A Room of One’s Own

Virginia Woolf was the bane of my existence in High School. I was required to read To the Lighthouse over the summer of ’95, while this was my first memorable expedition into stream of consciousness writing. It took me the whole summer to get through 209 pages and I had nothing nice to say about it.

This perception remained true for over twenty years, until I had reason to read Mrs. Dalloway. I had listened to Virginia Woolf in 90 minutes by Paul Strathern in preparation, and was somewhat won over by aspects of her personality I was not aware of before. She was a pretty interesting lady. I added Orlando to my reading list and decided at long last to give her a break. That my teenage mind wasn’t ready to grasp what she was trying to say at age 59 was my problem, not hers.

I picked up A Room of One’s Own from a used bookstore thinking that the time it would take me to read 114 pages and re-evaluate how I felt about Virginia Woolf was a reasonable expense. What I discovered was an appreciation for this author whom I previously loathed. Woolf seemed to have a sense of the psychology of the author. She writes of sensing anger, hesitation, fear and confidence from the way words are used and organized. Focusing on this undercurrent of emotion she is somehow able to categorize a writer whom is attempting to follow convention from one whom is following what she calls “reality”, and to what degree of success. A fearful writer may hold back, while an uncertain author may have fits and starts in the progression of their novel. The concept evoked a way of perceiving beneath the words that I had yet to consider between author and creation. For example, here’s an excerpt where she is envisioning a scholar from earlier times:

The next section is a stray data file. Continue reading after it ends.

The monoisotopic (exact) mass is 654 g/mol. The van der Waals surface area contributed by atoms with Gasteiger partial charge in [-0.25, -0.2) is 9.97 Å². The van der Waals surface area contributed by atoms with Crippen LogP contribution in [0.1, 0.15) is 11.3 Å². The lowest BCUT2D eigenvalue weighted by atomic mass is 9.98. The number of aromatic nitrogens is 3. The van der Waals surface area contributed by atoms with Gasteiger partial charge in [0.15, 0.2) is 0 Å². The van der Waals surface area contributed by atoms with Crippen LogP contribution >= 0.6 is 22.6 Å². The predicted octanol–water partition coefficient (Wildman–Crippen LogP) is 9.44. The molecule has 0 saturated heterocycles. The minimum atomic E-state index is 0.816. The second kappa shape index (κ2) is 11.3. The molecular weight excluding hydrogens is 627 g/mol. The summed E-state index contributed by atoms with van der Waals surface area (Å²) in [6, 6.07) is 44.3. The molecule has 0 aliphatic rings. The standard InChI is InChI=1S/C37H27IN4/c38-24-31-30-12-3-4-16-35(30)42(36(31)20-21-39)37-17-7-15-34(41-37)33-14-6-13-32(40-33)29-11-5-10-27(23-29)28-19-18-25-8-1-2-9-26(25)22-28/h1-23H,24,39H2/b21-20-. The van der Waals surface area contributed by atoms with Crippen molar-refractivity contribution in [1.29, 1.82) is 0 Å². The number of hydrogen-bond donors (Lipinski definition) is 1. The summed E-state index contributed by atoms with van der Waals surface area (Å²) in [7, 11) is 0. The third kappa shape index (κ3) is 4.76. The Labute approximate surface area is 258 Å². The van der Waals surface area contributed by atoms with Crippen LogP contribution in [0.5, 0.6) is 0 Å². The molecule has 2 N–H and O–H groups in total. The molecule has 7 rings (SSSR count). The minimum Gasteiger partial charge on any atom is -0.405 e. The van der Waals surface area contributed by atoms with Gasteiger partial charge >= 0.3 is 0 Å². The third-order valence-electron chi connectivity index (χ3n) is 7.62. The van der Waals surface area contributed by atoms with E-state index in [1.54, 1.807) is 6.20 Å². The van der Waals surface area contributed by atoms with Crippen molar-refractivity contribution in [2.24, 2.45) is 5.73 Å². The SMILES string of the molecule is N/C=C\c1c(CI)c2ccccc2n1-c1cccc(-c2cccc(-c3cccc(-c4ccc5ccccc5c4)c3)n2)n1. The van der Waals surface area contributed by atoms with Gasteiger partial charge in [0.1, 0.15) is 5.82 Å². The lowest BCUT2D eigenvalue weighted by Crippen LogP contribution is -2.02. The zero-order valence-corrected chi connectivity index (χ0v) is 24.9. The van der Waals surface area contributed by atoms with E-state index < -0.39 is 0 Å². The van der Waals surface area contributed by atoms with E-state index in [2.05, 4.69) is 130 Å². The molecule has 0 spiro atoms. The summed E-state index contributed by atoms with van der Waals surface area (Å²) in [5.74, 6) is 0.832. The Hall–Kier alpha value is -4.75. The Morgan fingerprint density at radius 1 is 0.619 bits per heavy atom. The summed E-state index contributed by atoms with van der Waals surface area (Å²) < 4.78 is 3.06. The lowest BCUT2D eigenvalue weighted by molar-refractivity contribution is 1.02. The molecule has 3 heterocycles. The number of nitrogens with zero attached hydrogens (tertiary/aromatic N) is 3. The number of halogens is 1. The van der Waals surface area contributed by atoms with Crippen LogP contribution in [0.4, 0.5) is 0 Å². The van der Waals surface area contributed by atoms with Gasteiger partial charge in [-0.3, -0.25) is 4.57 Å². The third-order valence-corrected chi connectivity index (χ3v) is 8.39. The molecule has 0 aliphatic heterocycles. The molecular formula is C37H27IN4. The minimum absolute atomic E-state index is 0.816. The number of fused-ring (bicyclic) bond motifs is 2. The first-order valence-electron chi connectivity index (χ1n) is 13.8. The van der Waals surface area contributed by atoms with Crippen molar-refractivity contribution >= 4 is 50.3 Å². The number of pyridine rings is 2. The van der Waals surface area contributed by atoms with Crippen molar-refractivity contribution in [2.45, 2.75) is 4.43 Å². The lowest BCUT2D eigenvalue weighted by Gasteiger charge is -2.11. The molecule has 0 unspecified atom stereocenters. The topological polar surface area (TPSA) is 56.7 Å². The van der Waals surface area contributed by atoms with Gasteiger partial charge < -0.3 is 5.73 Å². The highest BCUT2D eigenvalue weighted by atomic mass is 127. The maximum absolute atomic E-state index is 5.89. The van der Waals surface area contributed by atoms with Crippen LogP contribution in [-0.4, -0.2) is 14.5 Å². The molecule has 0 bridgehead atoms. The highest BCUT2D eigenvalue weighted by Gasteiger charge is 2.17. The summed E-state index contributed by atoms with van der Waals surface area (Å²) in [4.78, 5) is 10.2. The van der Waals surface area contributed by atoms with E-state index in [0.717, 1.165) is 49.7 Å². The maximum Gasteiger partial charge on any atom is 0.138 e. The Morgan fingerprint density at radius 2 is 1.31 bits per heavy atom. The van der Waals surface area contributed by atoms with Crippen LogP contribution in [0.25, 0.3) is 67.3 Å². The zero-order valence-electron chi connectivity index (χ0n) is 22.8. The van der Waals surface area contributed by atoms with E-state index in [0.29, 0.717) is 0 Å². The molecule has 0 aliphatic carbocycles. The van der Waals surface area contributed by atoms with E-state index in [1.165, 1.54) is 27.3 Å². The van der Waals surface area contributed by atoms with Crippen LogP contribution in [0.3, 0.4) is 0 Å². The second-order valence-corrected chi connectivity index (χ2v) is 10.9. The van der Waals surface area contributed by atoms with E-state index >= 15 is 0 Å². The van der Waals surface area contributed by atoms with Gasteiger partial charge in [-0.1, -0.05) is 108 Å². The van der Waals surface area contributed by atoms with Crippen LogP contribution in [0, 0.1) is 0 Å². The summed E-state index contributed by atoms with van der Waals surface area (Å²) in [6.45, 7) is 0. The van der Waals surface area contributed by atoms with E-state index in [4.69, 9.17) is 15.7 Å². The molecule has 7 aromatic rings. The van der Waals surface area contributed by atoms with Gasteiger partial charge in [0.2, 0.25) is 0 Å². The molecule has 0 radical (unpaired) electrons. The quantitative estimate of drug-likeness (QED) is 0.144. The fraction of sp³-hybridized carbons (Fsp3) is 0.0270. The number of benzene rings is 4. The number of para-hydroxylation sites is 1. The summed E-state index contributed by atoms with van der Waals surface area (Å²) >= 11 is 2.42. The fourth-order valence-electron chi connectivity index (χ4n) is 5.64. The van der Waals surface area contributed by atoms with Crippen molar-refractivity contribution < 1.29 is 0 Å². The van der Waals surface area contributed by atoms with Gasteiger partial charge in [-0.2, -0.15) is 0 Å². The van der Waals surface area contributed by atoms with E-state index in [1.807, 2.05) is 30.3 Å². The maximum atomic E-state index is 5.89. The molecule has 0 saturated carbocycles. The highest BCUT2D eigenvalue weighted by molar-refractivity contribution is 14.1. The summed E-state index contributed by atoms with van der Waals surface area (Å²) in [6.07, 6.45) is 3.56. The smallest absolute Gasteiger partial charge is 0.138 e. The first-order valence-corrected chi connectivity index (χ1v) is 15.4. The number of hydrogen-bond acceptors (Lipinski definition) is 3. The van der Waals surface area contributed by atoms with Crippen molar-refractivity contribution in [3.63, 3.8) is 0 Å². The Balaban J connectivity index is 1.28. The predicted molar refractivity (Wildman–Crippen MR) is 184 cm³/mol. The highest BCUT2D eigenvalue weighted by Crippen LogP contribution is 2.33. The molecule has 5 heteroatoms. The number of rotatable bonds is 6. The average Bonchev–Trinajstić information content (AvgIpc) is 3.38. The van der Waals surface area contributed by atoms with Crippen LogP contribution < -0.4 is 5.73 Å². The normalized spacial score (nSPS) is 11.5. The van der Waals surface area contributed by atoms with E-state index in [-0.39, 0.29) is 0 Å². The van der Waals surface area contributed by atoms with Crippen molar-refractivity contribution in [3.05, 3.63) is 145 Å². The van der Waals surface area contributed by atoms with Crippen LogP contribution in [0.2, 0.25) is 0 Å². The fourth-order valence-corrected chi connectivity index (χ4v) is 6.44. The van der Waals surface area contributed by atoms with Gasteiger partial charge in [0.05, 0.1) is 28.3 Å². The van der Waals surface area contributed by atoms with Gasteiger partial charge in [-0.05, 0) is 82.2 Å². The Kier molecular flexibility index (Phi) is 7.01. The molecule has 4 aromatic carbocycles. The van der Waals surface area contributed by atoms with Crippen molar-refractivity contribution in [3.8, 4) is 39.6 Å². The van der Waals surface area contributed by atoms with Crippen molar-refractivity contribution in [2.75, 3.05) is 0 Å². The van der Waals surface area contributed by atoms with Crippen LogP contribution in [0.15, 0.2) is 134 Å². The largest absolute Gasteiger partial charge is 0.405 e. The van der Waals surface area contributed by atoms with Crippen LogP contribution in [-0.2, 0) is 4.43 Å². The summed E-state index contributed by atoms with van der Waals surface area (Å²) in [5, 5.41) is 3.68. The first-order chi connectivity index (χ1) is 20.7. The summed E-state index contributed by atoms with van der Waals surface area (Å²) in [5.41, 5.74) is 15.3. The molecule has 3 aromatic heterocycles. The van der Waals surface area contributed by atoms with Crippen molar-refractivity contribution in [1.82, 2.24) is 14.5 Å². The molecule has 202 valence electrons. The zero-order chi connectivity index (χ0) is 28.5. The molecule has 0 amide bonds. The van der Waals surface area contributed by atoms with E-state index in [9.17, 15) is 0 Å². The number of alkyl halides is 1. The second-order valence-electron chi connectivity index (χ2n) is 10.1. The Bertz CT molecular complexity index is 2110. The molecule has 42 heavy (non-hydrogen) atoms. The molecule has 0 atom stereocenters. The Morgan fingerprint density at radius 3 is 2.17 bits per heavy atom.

“His expression suggested that he was labouring under some emotion that made him jab his pen on the paper as if he were killing some noxious insect as he wrote, but even when he had killed it that did not satisfy him; he must go on killing it; and even so, some cause for anger and irritation remained.”

I gathered several quotes along the way which I am still cogitating on. Here are my favorites:

“Yet it is in our idleness, in our dreams, that the submerged truth sometimes comes to the top.”

“For books continue each other, in spite of our habit of judging them separately. “

“For masterpieces are not single and solitary births; they are the outcomes of many years of thinking in common, of thinking by the body of the people, so that the experience of the mass is behind the single voice.”

And, in speaking of women (which is primarily the point of this essay):

Imaginatively she is of the highest importance; practically she is completely insignificant. She pervades poetry from cover to cover; she is all but absent from history.”

Virginia died in 1941. The world was struggling to change from the circumstances which required Jane Austen to hide the fact that she was writing novels or for Mary Ann Evans to publish as George Eliot. I think that she would have loved Finding the Grain by Wynn Malone and perhaps have been fascinated by the current of LGBTQ authors that are now finding voice. I think to call her a feminist is an oversimplification, especially with the conclusion of her essay fresh in my mind.

A Room of One’s Own was definitely worth my time. It took me less than a day to get through and can already tell that it has impacted how I will approach future reads. If you have not read any of Woolf’s works, then Mrs. Dalloway is entertaining. The characters are realistic and they way that they relate to each other I thought was the best part of the novel. I got more out of A Room of One’s Own. I’ll likely take some time in the future to read The Waves. Maybe (and yes this is a personal statement) just don’t start with To the Lighthouse.

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